MRI diagnostic accuracy
The overall diagnostic accuracy for medial meniscal tears compared with gold standard was 77% for the ACLOAS MRI readings vs 80% for the clinical MRI readings. For lateral meniscal tears, it was 75% and 73%, respectively (online supplementary appendix, table 6).
We found that a strategy of early ACL reconstruction with rehabilitation may reduce the development of medial meniscal damage compared with a strategy of primary rehabilitation with optional delayed ACL reconstruction. In the presence of medial meniscal damage at 5 years, tears were less severe compared with optional delayed ACL reconstruction. However, the risk for future lateral meniscal damage (and its severity) was similar in both treatment arms.
Explanation of findings
Results from several studies have suggested that delayed ACL reconstruction is associated with the development of more medial meniscal tears and chondral damage.7 8 12 18–21 However, these were observational studies with inherent limitations, for instance a high risk of selection bias. The patients in these studies who had a delayed reconstruction were probably different to start with from patients who were selected for an early ACL reconstruction, for example, due to lower level of instability or anticipated lower postinjury physical activity level. To provide more robust evidence to this clinically important question, a randomised treatment allocation is warranted, ensuring the two treatment arms are comparable at baseline with respect to patient characteristics as well as known and unknown confounders. Our results of the ‘as randomised’ full analysis set RCT data suggest that medial meniscal damage occurs more frequently after optional delayed ACL reconstruction as compared with early ACL reconstruction. Hence, early ACL reconstruction may be protective of the medial meniscus. The clinical relevance of the protective effect needs to be evaluated in larger trials, as our results suggest a wide CI between 5% and 36% less persons with development of medial meniscal damage in the early ACL reconstruction arm. This greater risk of medial meniscal damage could hypothetically be due to recurrent or chronic instability episodes in the ACL-deficient knee.7 22 It could hypothetically also be due to a higher risk of reinjuries as a consequence of a quicker resumed high level of physical activity in persons who were not surgically treated, although we found no evidence for this in the current trial.22 23 However, we did not find an increased risk of lateral meniscal damage. The lateral meniscus is not as firmly attached to the joint capsule as the medial meniscus and therefore more mobile, which could explain that in an instability episode the lateral meniscus is less susceptible to tearing.24 The previous systematic review on observational studies also found an increased risk for medial meniscal tears, but not for lateral meniscal tears.8 In addition to the increased proportion of patients with new development of medial meniscus damage in the optional delayed arm, our results suggested that among those with meniscal damage at 5 years, the severity of the damage was on average ~50% greater compared with the early reconstruction arm, strengthening the main finding. The ACLOAS meniscal scoring had interobserver and intraobserver reliability with kappa’s ranging from 0.82 to 1.00.14 Overall percentage agreement ranged from 94% to 100%. Our severity score is based on the ACLOAS grades.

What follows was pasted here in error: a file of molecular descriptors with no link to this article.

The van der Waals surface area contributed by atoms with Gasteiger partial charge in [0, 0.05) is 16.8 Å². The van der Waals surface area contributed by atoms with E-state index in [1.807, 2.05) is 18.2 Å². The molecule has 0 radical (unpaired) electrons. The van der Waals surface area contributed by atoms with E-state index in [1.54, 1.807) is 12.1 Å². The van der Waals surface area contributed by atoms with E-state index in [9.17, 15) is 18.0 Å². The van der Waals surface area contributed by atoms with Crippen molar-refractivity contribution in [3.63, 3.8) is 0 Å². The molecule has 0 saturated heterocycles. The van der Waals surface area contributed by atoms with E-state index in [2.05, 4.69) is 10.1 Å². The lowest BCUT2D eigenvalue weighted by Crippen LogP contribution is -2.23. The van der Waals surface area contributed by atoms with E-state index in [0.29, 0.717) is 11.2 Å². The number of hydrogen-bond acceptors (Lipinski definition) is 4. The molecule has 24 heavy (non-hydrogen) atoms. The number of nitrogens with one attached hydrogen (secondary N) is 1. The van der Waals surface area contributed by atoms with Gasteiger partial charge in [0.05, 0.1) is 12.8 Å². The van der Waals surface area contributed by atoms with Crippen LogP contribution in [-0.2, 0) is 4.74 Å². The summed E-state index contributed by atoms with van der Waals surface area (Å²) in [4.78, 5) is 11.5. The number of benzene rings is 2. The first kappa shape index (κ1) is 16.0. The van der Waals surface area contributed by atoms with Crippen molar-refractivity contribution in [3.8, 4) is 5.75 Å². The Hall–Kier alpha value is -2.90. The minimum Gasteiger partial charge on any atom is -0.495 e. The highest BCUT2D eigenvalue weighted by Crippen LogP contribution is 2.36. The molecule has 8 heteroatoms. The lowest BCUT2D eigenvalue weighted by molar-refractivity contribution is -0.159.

Meniscal improvement was detected on MRI for three patients. It is possible that small tears regress or heal or that a very minor arthroscopic partial meniscectomy is not detected on MRI. The validation of meniscal assessment using arthroscopy as the reference, ranged around 90% sensitivity and around 80% specificity.25 26
In the early reconstruction arm, the majority (84%) of patients with meniscal surgery during the follow-up had surgery performed less than 5 weeks after randomisation, whereas in the optional delayed arm only 44% of patients had their surgery in the same time period. This can be explained by meniscal surgeries being performed simultaneously with early ACL reconstruction and by the higher proportion of patients with meniscal tears on baseline MRI (ACLOAS) in the early reconstruction arm compared with the optional delayed arm (35% vs 22%). Nevertheless, at the end of the 5-year study period, a similar proportion of patients had been surgically treated for their menisci (49% in the early arm vs 54% in the optional delayed arm). This result is not completely consistent as earlier reported, because one meniscal surgery in the early arm was accidentally not included in the previous report.17
The 5-year report from the primary KANON trial showed that there were no essential differences (statistically or clinically-relevant) between the two treatment strategies in patient-reported outcomes or physical activity level. Therefore, we advocate that both treatment strategies should be considered in the treatment of the ACL-injured knee, either primary ACL reconstruction or structured rehabilitation with optional delayed ACL reconstruction. Longer term follow-up of low-risk-of-bias ACL rupture RCTs and prospective observational studies is needed to answer the question whether these two treatment strategies differently influence the risk of further symptomatic meniscal damage or later symptomatic osteoarthritis development before more definitive clinical recommendations can be made.